Unsurprisingly, Durbin disregarded the voluntary nature of GNI, opting to browbeat Facebook into an alliance with competitors. 

Besides, while it’s nice to see a one-time collaborator with Chinese censorship (Google) now taking a stand for corporate responsibility, pardon Facebook if it chooses the well-trodden path of profits before posturing. 

After all, Facebook is a business trying to make money.  Durbin is a leading member of the world’s most powerful government.  If Democrats in Congress want someone to blame for the lack of support given to democracy advocates in the Middle East, they should look in the mirror. 

Of course, reality infuriates Durbin and other liberals.  They prefer to coerce others into doing the work they abandon. 

At the beginning of her tenure, Secretary of State Hillary Clinton said that China’s human rights abuses “can’t interfere on the global economic crisis, the global climate change crisis and the security crisis.”  

That line of Clintonian logic stretches back to husband Bill’s decision as president to allow Chinese membership in the World Trade Organization because free trade would make the government more open politically. 

It turns out you can get economic growth without an increase in political freedom.  Just ask two of China’s recently jailed dissidents, Nobel Laureate Liu Xiaobo and world-renowned artist Ai Weiwei. 

President Barack Obama is making his own contribution to the policy of disengagement. 

Remember, Obama is the Gen X president who prefers to let technology do the heavy lifting.  In Pakistan and Libya, American pilots are replaced with unmanned drone bombers.  Directed by military contractors using a joystick in Texas or Nevada, those missions change the consequences – but not the experience – of playing a video game. 

No wonder death in a digital world seems so painless. 

And when technology fails to deliver the results wanted, the buck doesn’t stop at the Oval Office.  It continues on a feedback loop until it rests at the feet of its owner.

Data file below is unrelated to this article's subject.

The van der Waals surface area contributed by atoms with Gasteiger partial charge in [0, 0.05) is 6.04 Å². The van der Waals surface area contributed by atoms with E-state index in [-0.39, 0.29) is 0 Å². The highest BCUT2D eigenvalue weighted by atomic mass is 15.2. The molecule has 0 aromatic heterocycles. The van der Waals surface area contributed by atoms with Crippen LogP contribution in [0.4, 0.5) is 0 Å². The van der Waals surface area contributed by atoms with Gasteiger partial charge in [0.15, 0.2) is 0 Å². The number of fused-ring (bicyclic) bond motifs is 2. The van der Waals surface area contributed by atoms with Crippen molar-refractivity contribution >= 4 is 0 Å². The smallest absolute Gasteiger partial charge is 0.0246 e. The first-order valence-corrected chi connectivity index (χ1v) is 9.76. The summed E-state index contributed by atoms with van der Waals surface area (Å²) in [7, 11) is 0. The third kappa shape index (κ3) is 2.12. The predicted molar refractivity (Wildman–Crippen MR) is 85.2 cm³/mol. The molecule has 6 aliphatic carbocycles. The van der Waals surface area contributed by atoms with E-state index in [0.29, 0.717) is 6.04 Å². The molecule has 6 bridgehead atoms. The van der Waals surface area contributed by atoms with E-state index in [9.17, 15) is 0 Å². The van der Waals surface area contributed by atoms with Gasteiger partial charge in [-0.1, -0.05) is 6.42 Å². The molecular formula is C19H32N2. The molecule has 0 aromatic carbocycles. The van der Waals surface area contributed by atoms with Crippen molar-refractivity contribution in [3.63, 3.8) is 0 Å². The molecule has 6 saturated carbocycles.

Such is the situation facing Facebook.  According to a leader of the Democratic Party, the world’s most valuable social networking site – currently estimated at $50 billion – must become an uncompensated promoter of a human rights agenda the United States government won’t defend in person. 

Whether it’s pressuring internet companies to defend human rights abroad or trading boots on the ground for robots in the sky, modern liberalism suffers from a deadly delusion: War and diplomacy no longer require direct human contact.   

Instead of politicians making policy, we’ve got blowhards conscripting computer nerds to fight tyrants from their laptops. 

That is your government (hardly) at work.

Notable Quote   
"Societies advance through the creation, expression, and evaluation of alternative ideas. Therefore, for almost a millennium, we have had universities where ideas and discoveries are born and different perspectives are debated in 'marketplaces of ideas' or 'learning communities.' Yet there has been a decline in rational, reasonable discourse on issues of the day on modern campuses. This has been demonstrated…[more]
— Richard Vedder, Distinguished Professor of Economics Emeritus at Ohio University and Senior Fellow at the Independent Institute
Liberty Poll   

FDIC insurance currently insures bank deposits up to $250,000. Do you believe Congress should raise the amount, eliminate the cap altogether and insure all deposits, or keep the amount insured at the current level?